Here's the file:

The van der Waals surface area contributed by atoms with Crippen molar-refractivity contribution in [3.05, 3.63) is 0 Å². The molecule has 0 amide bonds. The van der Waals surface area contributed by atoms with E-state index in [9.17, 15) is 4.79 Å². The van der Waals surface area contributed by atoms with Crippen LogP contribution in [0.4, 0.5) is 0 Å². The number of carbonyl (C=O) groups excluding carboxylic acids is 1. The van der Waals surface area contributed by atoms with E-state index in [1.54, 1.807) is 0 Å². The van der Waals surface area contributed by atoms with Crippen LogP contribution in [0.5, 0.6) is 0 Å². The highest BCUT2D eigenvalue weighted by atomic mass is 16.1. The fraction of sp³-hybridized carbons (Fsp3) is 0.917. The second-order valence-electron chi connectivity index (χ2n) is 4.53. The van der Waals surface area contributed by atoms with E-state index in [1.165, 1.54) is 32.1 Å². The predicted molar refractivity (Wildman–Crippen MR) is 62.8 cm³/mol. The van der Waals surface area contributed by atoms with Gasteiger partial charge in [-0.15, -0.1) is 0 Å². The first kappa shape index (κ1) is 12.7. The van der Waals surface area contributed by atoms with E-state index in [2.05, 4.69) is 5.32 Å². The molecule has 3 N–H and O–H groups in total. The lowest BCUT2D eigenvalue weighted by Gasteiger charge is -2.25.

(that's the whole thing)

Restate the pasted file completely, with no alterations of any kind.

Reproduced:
The van der Waals surface area contributed by atoms with Crippen molar-refractivity contribution in [3.05, 3.63) is 0 Å². The molecule has 0 amide bonds. The van der Waals surface area contributed by atoms with E-state index in [9.17, 15) is 4.79 Å². The van der Waals surface area contributed by atoms with Crippen LogP contribution in [0.4, 0.5) is 0 Å². The number of carbonyl (C=O) groups excluding carboxylic acids is 1. The van der Waals surface area contributed by atoms with E-state index in [1.54, 1.807) is 0 Å². The van der Waals surface area contributed by atoms with Crippen LogP contribution in [0.5, 0.6) is 0 Å². The highest BCUT2D eigenvalue weighted by atomic mass is 16.1. The fraction of sp³-hybridized carbons (Fsp3) is 0.917. The second-order valence-electron chi connectivity index (χ2n) is 4.53. The van der Waals surface area contributed by atoms with E-state index in [1.165, 1.54) is 32.1 Å². The predicted molar refractivity (Wildman–Crippen MR) is 62.8 cm³/mol. The van der Waals surface area contributed by atoms with Gasteiger partial charge in [-0.15, -0.1) is 0 Å². The first kappa shape index (κ1) is 12.7. The van der Waals surface area contributed by atoms with E-state index in [2.05, 4.69) is 5.32 Å². The molecule has 3 N–H and O–H groups in total. The lowest BCUT2D eigenvalue weighted by Gasteiger charge is -2.25.